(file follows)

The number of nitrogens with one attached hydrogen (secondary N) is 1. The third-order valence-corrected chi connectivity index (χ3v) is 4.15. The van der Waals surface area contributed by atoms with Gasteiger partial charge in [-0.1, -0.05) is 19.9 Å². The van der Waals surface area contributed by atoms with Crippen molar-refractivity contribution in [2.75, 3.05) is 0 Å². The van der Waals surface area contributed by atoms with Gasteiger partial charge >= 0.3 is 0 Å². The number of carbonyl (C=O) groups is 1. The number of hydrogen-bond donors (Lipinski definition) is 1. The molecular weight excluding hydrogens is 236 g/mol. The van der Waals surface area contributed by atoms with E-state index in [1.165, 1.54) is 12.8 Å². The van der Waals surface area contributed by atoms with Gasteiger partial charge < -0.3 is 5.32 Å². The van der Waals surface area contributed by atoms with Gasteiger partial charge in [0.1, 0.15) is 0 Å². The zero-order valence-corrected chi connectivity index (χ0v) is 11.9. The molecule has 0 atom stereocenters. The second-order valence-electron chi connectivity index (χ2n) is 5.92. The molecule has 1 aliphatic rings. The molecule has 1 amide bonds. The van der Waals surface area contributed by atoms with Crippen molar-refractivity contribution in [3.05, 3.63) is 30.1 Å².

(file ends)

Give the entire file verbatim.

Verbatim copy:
The number of nitrogens with one attached hydrogen (secondary N) is 1. The third-order valence-corrected chi connectivity index (χ3v) is 4.15. The van der Waals surface area contributed by atoms with Gasteiger partial charge in [-0.1, -0.05) is 19.9 Å². The van der Waals surface area contributed by atoms with Crippen molar-refractivity contribution in [2.75, 3.05) is 0 Å². The van der Waals surface area contributed by atoms with Gasteiger partial charge >= 0.3 is 0 Å². The number of carbonyl (C=O) groups is 1. The number of hydrogen-bond donors (Lipinski definition) is 1. The molecular weight excluding hydrogens is 236 g/mol. The van der Waals surface area contributed by atoms with E-state index in [1.165, 1.54) is 12.8 Å². The van der Waals surface area contributed by atoms with Gasteiger partial charge < -0.3 is 5.32 Å². The van der Waals surface area contributed by atoms with Gasteiger partial charge in [0.1, 0.15) is 0 Å². The zero-order valence-corrected chi connectivity index (χ0v) is 11.9. The molecule has 0 atom stereocenters. The second-order valence-electron chi connectivity index (χ2n) is 5.92. The molecule has 1 aliphatic rings. The molecule has 1 amide bonds. The van der Waals surface area contributed by atoms with Crippen molar-refractivity contribution in [3.05, 3.63) is 30.1 Å².